As a huge deal as it seems to be, Valentine’s Day nowadays is more about buying and consuming things, than it was ever before. It can be set along events such as Halloween or Women’s Day when it comes to popularity. But is it so in far North?
Photo - By Grywnn - Own work, CC BY-SA 4.0
There’s this Norwegian band that not only provides us with good music generally and technically, but also takes listener to the old, Norse culture, that has its roots in the whole vikings aspect. Wadruna uses, as well, old, traditional instruments, which only few people still actually play on – among others: kraviklyra, tagelharpe, goat horn, hardanger fiddle or lur.
There’s one thing certain about Norway and its citizens – they love their Christmas. All around Europe you can experience this festiveness, especially in Berlin or in Vienna. Cities are all dressed up, like ladies in red dresses for Christmas Eve. Streets are full of lights, which don’t come from shops but from all the sidewalk trees. Whereas in Norway it’s identical, there’s also a lot of Christmas-themed events, which has it’s own charm to it. Continue reading “Christmas market in Hamar.”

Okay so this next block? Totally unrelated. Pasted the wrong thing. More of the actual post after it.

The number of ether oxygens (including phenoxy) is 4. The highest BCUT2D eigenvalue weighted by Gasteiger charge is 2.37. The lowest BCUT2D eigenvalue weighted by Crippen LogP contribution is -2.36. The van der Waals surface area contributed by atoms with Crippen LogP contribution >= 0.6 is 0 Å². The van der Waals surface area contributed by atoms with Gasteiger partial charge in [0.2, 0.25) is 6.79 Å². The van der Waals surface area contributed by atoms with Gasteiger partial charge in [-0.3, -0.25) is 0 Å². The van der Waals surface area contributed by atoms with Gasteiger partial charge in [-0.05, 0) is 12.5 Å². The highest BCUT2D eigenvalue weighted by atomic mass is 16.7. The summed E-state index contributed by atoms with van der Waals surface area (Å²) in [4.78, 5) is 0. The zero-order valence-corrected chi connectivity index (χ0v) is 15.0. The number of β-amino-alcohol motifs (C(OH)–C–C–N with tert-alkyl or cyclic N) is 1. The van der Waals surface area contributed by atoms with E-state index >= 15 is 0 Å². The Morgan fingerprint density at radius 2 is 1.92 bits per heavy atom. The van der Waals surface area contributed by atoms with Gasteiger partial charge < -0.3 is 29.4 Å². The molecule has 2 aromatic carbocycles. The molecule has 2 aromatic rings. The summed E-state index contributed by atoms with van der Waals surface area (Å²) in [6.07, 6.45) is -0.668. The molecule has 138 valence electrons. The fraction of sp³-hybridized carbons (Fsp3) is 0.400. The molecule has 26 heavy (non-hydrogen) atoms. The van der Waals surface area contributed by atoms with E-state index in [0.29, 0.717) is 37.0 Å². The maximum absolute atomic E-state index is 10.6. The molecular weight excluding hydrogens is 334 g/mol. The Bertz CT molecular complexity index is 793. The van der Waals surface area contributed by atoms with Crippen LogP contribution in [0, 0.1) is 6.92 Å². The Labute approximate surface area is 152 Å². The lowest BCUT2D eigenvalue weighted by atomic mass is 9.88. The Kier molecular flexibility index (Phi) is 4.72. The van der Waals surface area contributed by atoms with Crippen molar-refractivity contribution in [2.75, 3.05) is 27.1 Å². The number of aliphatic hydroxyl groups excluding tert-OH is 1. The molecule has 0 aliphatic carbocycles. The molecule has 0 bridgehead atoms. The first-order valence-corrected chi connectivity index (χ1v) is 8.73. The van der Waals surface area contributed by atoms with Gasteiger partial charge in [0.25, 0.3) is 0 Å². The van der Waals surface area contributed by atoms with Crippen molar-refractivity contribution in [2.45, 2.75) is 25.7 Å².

Anyone living in Norway sooner or later come across Norwegian literature. One of my favourites genres is poetry, so today I will share with you my recent discovery among the classics.
Janteloven, Jantelögin, Jantelagen, Janten laki… all those names sum up to Law of Jante. It’s not accidental that all those synonyms are Scandinavian or Nordic. It’s all began there. In the simplest words, it’s all about being ordinary, negative look on individual success and generally speaking, equality of everyone i every life aspect.